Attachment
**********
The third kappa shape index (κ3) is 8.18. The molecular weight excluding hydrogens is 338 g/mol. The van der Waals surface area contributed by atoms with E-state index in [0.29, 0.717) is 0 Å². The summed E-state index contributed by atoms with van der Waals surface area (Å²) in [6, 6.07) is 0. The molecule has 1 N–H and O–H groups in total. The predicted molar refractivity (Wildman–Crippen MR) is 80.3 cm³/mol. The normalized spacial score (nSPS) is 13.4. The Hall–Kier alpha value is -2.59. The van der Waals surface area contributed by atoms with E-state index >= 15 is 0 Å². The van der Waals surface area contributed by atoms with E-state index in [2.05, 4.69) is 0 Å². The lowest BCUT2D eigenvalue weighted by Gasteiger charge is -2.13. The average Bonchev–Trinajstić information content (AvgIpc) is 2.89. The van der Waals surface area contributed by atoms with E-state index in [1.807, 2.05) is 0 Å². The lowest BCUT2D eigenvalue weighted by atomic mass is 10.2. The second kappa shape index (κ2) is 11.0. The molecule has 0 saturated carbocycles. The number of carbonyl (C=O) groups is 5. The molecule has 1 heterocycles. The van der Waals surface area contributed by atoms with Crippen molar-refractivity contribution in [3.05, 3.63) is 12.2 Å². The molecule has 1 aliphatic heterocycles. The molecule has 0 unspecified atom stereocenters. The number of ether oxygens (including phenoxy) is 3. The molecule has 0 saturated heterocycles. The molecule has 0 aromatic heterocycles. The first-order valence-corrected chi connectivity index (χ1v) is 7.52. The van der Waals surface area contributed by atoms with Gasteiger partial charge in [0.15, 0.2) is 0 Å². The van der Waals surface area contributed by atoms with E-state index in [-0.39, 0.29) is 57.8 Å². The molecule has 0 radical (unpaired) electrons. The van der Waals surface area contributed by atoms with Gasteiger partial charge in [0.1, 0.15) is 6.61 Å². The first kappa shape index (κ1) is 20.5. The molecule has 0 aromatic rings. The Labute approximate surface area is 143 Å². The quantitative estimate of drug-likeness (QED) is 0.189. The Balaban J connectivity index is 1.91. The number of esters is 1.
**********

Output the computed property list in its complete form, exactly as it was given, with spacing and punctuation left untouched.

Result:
The third kappa shape index (κ3) is 8.18. The molecular weight excluding hydrogens is 338 g/mol. The van der Waals surface area contributed by atoms with E-state index in [0.29, 0.717) is 0 Å². The summed E-state index contributed by atoms with van der Waals surface area (Å²) in [6, 6.07) is 0. The molecule has 1 N–H and O–H groups in total. The predicted molar refractivity (Wildman–Crippen MR) is 80.3 cm³/mol. The normalized spacial score (nSPS) is 13.4. The Hall–Kier alpha value is -2.59. The van der Waals surface area contributed by atoms with E-state index >= 15 is 0 Å². The van der Waals surface area contributed by atoms with E-state index in [2.05, 4.69) is 0 Å². The lowest BCUT2D eigenvalue weighted by Gasteiger charge is -2.13. The average Bonchev–Trinajstić information content (AvgIpc) is 2.89. The van der Waals surface area contributed by atoms with E-state index in [1.807, 2.05) is 0 Å². The lowest BCUT2D eigenvalue weighted by atomic mass is 10.2. The second kappa shape index (κ2) is 11.0. The molecule has 0 saturated carbocycles. The number of carbonyl (C=O) groups is 5. The molecule has 1 heterocycles. The van der Waals surface area contributed by atoms with Crippen molar-refractivity contribution in [3.05, 3.63) is 12.2 Å². The molecule has 1 aliphatic heterocycles. The molecule has 0 unspecified atom stereocenters. The number of ether oxygens (including phenoxy) is 3. The molecule has 0 saturated heterocycles. The molecule has 0 aromatic heterocycles. The first-order valence-corrected chi connectivity index (χ1v) is 7.52. The van der Waals surface area contributed by atoms with Gasteiger partial charge in [0.15, 0.2) is 0 Å². The van der Waals surface area contributed by atoms with E-state index in [-0.39, 0.29) is 57.8 Å². The molecule has 0 radical (unpaired) electrons. The van der Waals surface area contributed by atoms with Gasteiger partial charge in [0.1, 0.15) is 6.61 Å². The first kappa shape index (κ1) is 20.5. The molecule has 0 aromatic rings. The Labute approximate surface area is 143 Å². The quantitative estimate of drug-likeness (QED) is 0.189. The Balaban J connectivity index is 1.91. The number of esters is 1.